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To make values relevant, you’ve got to do more than that break room poster

by | May 8, 2018

Whether you call them core values, beliefs or guiding principles, they won’t be relevant to employees until you make them so. On their own, the language of corporate values can seem a little esoteric. Employees may view them as abstract concepts that have little to do with their day-to-day work.

To make your company values meaningful to employees, you have to show how they drive action. How do they impact the way leadership and employees make decisions? Give visibility to how the values apply not just in business, but in your particular business.

Innovation, for instance, probably means something different at J.P. Morgan than it does at Google. What does it look like when employees in your company show respect? What decisions are they making that exemplify integrity? How are they being fast and lean? Or showing an entrepreneurial spirit? Whatever the words you use for your values, help employees understand what it looks like to put those values to work.

One tactical element of that is helping employees see how those values are actionable. For instance, channels of communications might incorporate stories and photos or videos of employees who demonstrated one of the values through some specific behavior, decision or action. These sorts of employee stories do more than just offer recognition to those who are doing it right. They also model that behavior for other employees, helping them understand how those values might play out in their own jobs.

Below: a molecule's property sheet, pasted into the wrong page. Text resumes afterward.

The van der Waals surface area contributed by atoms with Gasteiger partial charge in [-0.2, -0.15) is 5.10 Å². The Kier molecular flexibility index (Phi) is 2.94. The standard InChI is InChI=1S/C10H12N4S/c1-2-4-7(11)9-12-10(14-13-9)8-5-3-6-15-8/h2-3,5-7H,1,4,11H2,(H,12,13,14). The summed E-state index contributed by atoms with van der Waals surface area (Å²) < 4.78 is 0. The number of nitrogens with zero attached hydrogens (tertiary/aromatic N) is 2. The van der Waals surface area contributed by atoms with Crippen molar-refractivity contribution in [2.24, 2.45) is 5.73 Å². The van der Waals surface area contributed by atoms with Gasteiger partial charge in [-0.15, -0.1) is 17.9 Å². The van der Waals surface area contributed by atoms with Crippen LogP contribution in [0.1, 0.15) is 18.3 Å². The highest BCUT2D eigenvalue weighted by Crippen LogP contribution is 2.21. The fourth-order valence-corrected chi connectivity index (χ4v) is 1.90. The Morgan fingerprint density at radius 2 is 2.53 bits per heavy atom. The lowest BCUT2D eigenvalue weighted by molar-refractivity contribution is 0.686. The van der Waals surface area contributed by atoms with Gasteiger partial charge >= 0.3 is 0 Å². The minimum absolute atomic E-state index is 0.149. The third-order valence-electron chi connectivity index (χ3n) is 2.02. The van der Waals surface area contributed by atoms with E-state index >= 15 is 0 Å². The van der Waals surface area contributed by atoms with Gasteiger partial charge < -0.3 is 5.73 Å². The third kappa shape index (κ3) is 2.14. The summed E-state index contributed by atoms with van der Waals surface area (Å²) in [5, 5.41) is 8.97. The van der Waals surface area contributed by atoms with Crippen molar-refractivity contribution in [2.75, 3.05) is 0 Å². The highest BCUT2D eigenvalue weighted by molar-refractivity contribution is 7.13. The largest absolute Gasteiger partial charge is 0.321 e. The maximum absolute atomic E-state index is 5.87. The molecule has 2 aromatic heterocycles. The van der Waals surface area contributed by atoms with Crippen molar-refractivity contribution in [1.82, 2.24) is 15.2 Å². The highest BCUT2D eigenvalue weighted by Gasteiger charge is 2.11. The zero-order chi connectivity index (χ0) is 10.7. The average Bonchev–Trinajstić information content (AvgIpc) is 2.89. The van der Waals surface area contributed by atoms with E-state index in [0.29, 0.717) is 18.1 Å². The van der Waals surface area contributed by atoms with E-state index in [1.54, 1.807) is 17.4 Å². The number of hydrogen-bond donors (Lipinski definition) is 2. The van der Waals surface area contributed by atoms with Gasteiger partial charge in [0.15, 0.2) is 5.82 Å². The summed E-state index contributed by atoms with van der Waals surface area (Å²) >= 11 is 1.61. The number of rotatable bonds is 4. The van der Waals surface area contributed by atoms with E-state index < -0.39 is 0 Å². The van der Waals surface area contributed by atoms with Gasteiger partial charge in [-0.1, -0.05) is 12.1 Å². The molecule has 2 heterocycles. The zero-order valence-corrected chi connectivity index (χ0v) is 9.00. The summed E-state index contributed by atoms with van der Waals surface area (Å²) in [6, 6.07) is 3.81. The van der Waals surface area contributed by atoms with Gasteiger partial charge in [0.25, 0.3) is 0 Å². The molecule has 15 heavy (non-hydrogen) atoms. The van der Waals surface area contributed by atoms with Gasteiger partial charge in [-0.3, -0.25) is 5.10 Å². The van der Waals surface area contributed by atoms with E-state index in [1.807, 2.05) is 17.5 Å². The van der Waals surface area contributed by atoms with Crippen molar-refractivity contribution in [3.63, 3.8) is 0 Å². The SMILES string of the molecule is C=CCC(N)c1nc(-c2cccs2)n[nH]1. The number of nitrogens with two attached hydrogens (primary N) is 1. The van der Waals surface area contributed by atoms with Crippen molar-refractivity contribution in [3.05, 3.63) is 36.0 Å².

It also helps to have company leadership talk about how they live the values. When announcing a decision or new initiative, part of that discussion might be how that development is related to, or based on, one of the values and how it ties back to the company vision. That helps employees see that those at the top actually use the values in their own work. And it demonstrates the sort of concrete results that grow out of those values.

Ideally, the values become part of an ongoing conversation that never ends. They’ll be brought up in meetings when groups are collaborating on solutions. They’ll be discussed in performance reviews. And they’ll be the voices in the back of employees’ minds when they’re trying to figure out how to handle countless unexpected situations.

Are you working to make the company values more relevant to employees? Tribe can help.

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